Medicare and Medicaid programs differ in the way that they pay for nursing home care. It is important for nursing home residents and their loved ones to understand the coverage they have under their particular program.
Medicare coverage functions like a health insurance policy, with either the beneficiary or the beneficiary’s spouse having made contributions to the Social Security program through payroll deductions. Medicaid beneficiaries do not need to have contributed to the Social Security program, but must have limited resources and income to qualify. The Medicaid rules vary slightly by state to state, as Medicaid money comes from both the state and federal governments. Medicaid can be considered a safety-net healthcare program for those unable to pay their medical bills.
Medicaid will pay indefinitely for nursing home care for residents who remain financially eligible and require nursing home care. A resident may have to pay a monthly deductible, which generally varies based on his or her income and that of his or her spouse.
Medicare, on the other hand, will pay for nursing home care for only a limited amount of time, which is generally a maximum of 100 days per benefit period. Only 20 of those days are paid in full, with the remaining 80 days costing a patient $157.50 daily. Medicare Supplement policies, also known as Medigap, can cover this daily co-payment.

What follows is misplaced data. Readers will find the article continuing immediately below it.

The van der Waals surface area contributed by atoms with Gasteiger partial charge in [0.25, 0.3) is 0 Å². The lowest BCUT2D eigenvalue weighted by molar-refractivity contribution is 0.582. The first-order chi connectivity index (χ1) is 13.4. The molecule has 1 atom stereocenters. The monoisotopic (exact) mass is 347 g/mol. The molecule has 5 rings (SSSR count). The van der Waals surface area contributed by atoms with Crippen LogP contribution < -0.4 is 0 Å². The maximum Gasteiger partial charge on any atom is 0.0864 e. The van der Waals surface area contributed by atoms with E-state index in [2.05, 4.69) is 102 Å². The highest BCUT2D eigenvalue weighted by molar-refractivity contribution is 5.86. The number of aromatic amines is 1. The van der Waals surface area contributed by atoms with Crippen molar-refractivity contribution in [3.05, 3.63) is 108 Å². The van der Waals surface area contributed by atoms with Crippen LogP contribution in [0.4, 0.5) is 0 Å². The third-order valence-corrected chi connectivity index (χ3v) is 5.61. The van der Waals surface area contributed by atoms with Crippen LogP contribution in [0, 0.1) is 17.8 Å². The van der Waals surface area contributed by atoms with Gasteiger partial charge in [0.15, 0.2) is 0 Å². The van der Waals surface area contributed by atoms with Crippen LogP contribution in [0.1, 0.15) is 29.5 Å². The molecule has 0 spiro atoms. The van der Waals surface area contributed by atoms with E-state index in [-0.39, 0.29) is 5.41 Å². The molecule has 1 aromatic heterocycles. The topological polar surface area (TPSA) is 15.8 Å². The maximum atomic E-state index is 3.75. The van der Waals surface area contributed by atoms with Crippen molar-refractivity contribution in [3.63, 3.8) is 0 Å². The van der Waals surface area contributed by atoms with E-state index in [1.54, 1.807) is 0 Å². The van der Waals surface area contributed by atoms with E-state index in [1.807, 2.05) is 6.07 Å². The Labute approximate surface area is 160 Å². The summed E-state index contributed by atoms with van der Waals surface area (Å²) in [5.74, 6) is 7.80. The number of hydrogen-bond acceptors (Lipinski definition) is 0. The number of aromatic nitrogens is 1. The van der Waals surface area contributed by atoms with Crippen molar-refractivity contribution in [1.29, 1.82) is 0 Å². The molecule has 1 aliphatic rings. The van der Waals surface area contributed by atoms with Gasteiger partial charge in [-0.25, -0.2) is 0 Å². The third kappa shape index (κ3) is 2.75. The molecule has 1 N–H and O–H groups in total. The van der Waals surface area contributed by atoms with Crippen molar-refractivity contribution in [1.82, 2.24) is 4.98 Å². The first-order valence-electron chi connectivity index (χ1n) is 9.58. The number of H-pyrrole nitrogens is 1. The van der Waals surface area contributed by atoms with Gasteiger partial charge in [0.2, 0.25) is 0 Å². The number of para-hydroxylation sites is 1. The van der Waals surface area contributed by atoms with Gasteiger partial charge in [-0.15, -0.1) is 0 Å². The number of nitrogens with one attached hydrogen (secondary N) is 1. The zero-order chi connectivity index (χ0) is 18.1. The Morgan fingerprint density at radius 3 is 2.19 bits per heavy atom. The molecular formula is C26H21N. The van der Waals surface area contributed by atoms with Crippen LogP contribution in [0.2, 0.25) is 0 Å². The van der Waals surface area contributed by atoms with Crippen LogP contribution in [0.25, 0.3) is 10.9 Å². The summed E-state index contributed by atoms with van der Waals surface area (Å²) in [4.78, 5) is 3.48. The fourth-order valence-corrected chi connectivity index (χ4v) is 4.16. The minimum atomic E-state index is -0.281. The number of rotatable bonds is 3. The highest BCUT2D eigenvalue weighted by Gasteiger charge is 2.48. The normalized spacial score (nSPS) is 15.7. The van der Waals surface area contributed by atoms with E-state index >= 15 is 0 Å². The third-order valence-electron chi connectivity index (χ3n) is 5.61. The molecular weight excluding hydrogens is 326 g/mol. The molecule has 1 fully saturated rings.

Medicare has additional limitations on paying for nursing home care. It will only cover nursing home care following at least a three-day stay in a hospital, and only if the care received in the nursing home is related to the hospital visit. It is also only available for patients who require daily or almost daily skilled rehabilitation services.
Evans Law Firm, Inc. handles nursing home abuse and other elder abuse lawsuits, as well as Medicare fraud and Medicaid fraud cases. If you or a loved one has a potential nursing home abuse claim, please contact Evans Law Firm, Inc. at 415-441-8669 or via email at email@example.com.